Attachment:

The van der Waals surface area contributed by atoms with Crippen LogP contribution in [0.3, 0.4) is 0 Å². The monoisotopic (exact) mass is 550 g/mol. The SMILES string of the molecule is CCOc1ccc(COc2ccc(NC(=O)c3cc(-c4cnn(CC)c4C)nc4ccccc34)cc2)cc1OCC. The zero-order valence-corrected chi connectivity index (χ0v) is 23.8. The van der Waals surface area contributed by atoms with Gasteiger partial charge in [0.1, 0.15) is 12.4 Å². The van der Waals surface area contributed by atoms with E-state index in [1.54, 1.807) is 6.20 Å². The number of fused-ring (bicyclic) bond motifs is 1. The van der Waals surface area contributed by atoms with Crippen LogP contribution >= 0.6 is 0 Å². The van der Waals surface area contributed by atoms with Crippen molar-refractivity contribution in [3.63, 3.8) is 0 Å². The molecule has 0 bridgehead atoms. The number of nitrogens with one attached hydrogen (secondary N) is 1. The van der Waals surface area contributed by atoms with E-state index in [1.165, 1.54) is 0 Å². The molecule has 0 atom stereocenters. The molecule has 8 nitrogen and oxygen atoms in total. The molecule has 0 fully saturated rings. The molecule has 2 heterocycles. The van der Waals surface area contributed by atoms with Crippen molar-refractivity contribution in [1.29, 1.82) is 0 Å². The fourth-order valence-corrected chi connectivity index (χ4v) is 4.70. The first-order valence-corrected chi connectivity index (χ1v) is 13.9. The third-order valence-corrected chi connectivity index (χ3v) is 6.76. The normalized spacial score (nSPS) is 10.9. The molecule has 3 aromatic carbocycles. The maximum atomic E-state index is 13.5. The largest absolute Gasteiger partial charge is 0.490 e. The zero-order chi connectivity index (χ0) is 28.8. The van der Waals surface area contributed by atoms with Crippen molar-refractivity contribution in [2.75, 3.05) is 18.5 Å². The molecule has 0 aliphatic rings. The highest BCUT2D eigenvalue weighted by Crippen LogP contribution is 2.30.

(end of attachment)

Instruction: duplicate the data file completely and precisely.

The van der Waals surface area contributed by atoms with Crippen LogP contribution in [0.3, 0.4) is 0 Å². The monoisotopic (exact) mass is 550 g/mol. The SMILES string of the molecule is CCOc1ccc(COc2ccc(NC(=O)c3cc(-c4cnn(CC)c4C)nc4ccccc34)cc2)cc1OCC. The zero-order valence-corrected chi connectivity index (χ0v) is 23.8. The van der Waals surface area contributed by atoms with Gasteiger partial charge in [0.1, 0.15) is 12.4 Å². The van der Waals surface area contributed by atoms with E-state index in [1.54, 1.807) is 6.20 Å². The number of fused-ring (bicyclic) bond motifs is 1. The van der Waals surface area contributed by atoms with Crippen LogP contribution >= 0.6 is 0 Å². The van der Waals surface area contributed by atoms with Crippen molar-refractivity contribution in [3.63, 3.8) is 0 Å². The molecule has 0 bridgehead atoms. The number of nitrogens with one attached hydrogen (secondary N) is 1. The van der Waals surface area contributed by atoms with E-state index in [1.165, 1.54) is 0 Å². The molecule has 0 atom stereocenters. The molecule has 8 nitrogen and oxygen atoms in total. The molecule has 0 fully saturated rings. The molecule has 2 heterocycles. The van der Waals surface area contributed by atoms with Crippen molar-refractivity contribution in [1.29, 1.82) is 0 Å². The fourth-order valence-corrected chi connectivity index (χ4v) is 4.70. The first-order valence-corrected chi connectivity index (χ1v) is 13.9. The third-order valence-corrected chi connectivity index (χ3v) is 6.76. The normalized spacial score (nSPS) is 10.9. The molecule has 3 aromatic carbocycles. The maximum atomic E-state index is 13.5. The largest absolute Gasteiger partial charge is 0.490 e. The zero-order chi connectivity index (χ0) is 28.8. The van der Waals surface area contributed by atoms with Crippen molar-refractivity contribution in [2.75, 3.05) is 18.5 Å². The molecule has 0 aliphatic rings. The highest BCUT2D eigenvalue weighted by Crippen LogP contribution is 2.30.